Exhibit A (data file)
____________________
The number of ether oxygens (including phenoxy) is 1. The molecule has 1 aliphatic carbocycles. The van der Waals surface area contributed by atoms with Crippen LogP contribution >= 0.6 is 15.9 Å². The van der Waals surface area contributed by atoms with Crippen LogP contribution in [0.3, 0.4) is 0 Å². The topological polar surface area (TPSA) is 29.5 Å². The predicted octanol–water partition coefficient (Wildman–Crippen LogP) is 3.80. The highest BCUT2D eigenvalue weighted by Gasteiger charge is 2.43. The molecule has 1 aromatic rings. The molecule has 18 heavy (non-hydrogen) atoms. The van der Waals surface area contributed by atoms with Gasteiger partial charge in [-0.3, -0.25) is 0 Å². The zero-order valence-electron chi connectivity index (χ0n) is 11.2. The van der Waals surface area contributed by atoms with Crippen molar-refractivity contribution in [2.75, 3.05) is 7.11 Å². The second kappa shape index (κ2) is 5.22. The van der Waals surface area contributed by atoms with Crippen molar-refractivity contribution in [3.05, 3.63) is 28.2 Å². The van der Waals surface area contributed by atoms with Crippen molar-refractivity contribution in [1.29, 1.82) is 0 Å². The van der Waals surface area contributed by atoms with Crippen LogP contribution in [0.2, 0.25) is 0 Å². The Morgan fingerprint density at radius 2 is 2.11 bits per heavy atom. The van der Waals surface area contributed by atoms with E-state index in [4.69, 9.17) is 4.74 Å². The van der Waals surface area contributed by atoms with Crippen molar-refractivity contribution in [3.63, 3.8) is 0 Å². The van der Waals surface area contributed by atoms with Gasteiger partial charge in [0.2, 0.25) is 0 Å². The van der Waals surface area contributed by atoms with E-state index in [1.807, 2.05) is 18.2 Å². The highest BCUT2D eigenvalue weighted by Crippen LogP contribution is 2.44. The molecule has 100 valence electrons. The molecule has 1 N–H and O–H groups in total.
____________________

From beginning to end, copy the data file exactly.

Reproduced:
The number of ether oxygens (including phenoxy) is 1. The molecule has 1 aliphatic carbocycles. The van der Waals surface area contributed by atoms with Crippen LogP contribution >= 0.6 is 15.9 Å². The van der Waals surface area contributed by atoms with Crippen LogP contribution in [0.3, 0.4) is 0 Å². The topological polar surface area (TPSA) is 29.5 Å². The predicted octanol–water partition coefficient (Wildman–Crippen LogP) is 3.80. The highest BCUT2D eigenvalue weighted by Gasteiger charge is 2.43. The molecule has 1 aromatic rings. The molecule has 18 heavy (non-hydrogen) atoms. The van der Waals surface area contributed by atoms with Gasteiger partial charge in [-0.3, -0.25) is 0 Å². The zero-order valence-electron chi connectivity index (χ0n) is 11.2. The van der Waals surface area contributed by atoms with Crippen molar-refractivity contribution in [2.75, 3.05) is 7.11 Å². The second kappa shape index (κ2) is 5.22. The van der Waals surface area contributed by atoms with Crippen molar-refractivity contribution in [3.05, 3.63) is 28.2 Å². The van der Waals surface area contributed by atoms with Crippen molar-refractivity contribution in [1.29, 1.82) is 0 Å². The van der Waals surface area contributed by atoms with Crippen LogP contribution in [0.2, 0.25) is 0 Å². The Morgan fingerprint density at radius 2 is 2.11 bits per heavy atom. The van der Waals surface area contributed by atoms with E-state index in [4.69, 9.17) is 4.74 Å². The van der Waals surface area contributed by atoms with Crippen molar-refractivity contribution in [3.63, 3.8) is 0 Å². The van der Waals surface area contributed by atoms with Gasteiger partial charge in [0.2, 0.25) is 0 Å². The van der Waals surface area contributed by atoms with E-state index in [1.807, 2.05) is 18.2 Å². The highest BCUT2D eigenvalue weighted by Crippen LogP contribution is 2.44. The molecule has 100 valence electrons. The molecule has 1 N–H and O–H groups in total.